by Casey Brienza,

Skip Beat!

GN 17

Skip Beat! GN 17
Kyoko Mogami followed her childhood friend Sho Fuwa to Tokyo in order to nurture his career as a pop idol behind the scenes. But when she finds out that he has merely been using her, she swears VENGEANCE~!!! She will become a bigger celebrity than Sho can ever hope to be, and he will be left groveling in a sea of his own tears at her feet. After many ups and downs, this plan has been going very well. Dark Moon has been getting great ratings, and Kyoko's role as Mio is bringing in mountains of other offers. Unfortunately, they are all for Mio-like roles. Does she want to be typecast? Meanwhile, Ren Tsuruga is getting awfully friendly—will his burgeoning affection for her dispel her rage for good? Or will a new assignment as the first Love Me Section member rekindle her fury?

Although Yoshiki Nakamura (Tokyo Crazy Paradise) is a gifted, veteran shoujo storyteller, in volume seventeen of Skip Beat! she has written herself into the proverbial corner. The manga's central appeal is the comically exaggerated—yet eminently sympathetic—driving rage of the heroine. She has been horribly used and abused by the central figures (invariably men) in her life, and you cannot help but cheer her and her army of ghostly “Grudge Kyokos” on. While, of course, laughing yourself senseless at the visual extremities of her antics. However, like virtually all mainstream shoujo manga, Skip Beat! is also a romantic comedy, and practically by definition romances succeed inasmuch as the two lovers are able to surrender themselves to one another. Anger, obviously, cannot abide in the same place as love. And herein lies the essential paradox: The deeper this series' forays into romantic comedy, the more the series' central appeal is compromised.

In this volume, this aforementioned paradox plays out in almost painfully obvious fashion. Among the many supporting characters against whom Kyoko bears a grudge is her Dark Moon co-star Ren Tsuruga. Ren, though, is secretly in love with her, and their relationship has of late reached a sexually charged détente. The ostensible reason behind there being no movement in the World of Kyoko Loves Ren Back is because she's too busy hating on Sho to notice that there's a guy who has fallen head over heels for her right next door, as it were. (Never mind that she still does not realize that her fairy prince was actually a young Ren.) Needless to say, it's an excuse that is getting thinner by the page…and an excuse that is also thinning out most of the reading pleasure that the series has to offer.

The clunky Vie Ghoul subplot in the middle parts of volume seventeen, where lead vocalist Reino confronts Kyoko with his bizarre, ongoing plan to win her hatred away from Sho, is quite possibly the single worst plot choice made thus far. Kyoko's sinister aura and chibi army of “Grudge Kyokos” make for great comic relief. But they are not something that ought to be taken too seriously in light of the manga's otherwise real-world setting. So Reino's psychic powers, now revealed as efficacious beyond a shadow of a doubt, may be a convenient way to advance Ren's back story, but they also grate terribly on the pre-established atmosphere of the series. Serious supernatural stuff should never have been included.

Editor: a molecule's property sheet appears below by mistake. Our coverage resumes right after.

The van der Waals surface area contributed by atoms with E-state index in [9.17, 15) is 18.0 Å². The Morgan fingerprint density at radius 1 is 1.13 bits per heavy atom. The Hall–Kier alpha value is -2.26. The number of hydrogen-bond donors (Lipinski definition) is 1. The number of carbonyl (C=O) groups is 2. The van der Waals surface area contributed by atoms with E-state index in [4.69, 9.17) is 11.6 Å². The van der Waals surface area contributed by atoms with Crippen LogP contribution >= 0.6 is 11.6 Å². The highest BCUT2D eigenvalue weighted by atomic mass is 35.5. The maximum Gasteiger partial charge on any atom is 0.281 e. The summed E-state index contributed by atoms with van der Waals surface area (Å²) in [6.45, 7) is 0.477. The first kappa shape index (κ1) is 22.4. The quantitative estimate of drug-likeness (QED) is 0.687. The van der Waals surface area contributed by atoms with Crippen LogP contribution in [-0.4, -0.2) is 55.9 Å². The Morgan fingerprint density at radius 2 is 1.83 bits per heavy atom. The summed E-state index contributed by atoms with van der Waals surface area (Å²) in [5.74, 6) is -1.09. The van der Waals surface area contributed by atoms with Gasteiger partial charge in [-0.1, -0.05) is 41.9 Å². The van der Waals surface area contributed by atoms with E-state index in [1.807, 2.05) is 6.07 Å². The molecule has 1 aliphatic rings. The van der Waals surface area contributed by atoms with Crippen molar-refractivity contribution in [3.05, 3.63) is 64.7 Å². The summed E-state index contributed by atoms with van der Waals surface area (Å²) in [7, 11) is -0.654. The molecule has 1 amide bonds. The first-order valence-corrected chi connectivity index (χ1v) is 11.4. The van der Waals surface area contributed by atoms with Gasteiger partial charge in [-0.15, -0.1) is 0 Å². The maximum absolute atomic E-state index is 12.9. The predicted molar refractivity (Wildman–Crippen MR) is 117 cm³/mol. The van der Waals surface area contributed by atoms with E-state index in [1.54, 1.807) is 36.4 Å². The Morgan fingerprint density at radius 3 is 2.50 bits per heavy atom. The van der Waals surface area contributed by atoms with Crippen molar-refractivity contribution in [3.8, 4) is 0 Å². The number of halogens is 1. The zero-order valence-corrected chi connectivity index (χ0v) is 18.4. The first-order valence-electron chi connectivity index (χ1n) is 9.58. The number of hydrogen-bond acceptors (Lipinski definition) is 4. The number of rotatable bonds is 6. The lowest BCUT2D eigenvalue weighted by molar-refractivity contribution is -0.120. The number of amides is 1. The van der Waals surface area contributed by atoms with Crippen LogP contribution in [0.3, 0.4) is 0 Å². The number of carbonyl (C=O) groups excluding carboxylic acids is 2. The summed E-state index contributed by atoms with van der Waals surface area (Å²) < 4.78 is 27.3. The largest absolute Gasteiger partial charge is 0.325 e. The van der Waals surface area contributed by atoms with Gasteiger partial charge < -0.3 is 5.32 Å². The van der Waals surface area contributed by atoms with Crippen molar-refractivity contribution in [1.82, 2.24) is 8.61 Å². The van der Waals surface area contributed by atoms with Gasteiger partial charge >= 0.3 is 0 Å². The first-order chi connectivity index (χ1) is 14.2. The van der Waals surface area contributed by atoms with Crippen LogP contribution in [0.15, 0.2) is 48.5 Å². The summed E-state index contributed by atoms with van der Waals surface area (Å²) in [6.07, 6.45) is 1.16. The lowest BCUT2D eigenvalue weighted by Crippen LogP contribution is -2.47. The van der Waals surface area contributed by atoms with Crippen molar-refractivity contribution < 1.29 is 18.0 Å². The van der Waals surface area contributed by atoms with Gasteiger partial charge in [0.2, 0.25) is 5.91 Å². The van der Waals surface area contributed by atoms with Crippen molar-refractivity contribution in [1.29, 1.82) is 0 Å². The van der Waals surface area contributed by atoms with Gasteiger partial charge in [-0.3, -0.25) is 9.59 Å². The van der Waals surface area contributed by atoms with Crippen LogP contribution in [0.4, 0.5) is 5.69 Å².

By the end of the book, though, Nakamura seems to have decided that it is high time to return to the basics. A new assignment from the Love Me Section puts Kyoko at the beck and call of expatriate actor Koo Hizuri…who proves to be an arrogant jerk of heretofore untold—even by Skip Beat! standards—proportions. For example, his first act of Kyoko abuse is to instruct her in English to make him an elaborate meal and then tell her to order room service instead. Needless to say, Kyoko's outraged, and plot-wise it's a good save on Nakamura's part. But alas, there are only so many directions in which the story can redirect Kyoko's anger; too many more new characters of the Koo sort will strain reader patience to the breaking point.

Skip Beat!'s primary downside, if it could be called a weakness at all, is its artwork. Although they often require a idiosyncratic, method of visual reading, the pages invariably boast excellent layouts that, once you get accustomed to the mangaka's style, provide an easy, natural reading experience. She also has wonderful expressive range, taking her characters from seductive to silly and back again with grace and élan. Yet the character designs themselves are, let us not mince words, shrewish at best and ugly at worst. The strangely feral facial features of the principal characters, especially the female ones, may be enough to discourage casual book store browsers from buying altogether.

So, although this is the weakest volume to be published so far, Skip Beat! remains one of the best contemporary shoujo manga series—hands down—that Viz Media is currently releasing in English. It is simply not to be missed…especially if you have a weakness for showbiz stories spiced up with a heroine's epic quest for vengeance.

Production Info:
Overall : B+
Story : B+
Art : B-

+ A positively protrayed heroine whose motivating anger is both eminently sympathetic and absolutely hilarious.
Questionable narrative trajectory after seventeen volumes. Artwork that is, at best, an acquired taste.

Story & Art: Yoshiki Nakamura

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Skip Beat! (manga)

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Skip Beat! (GN 17)

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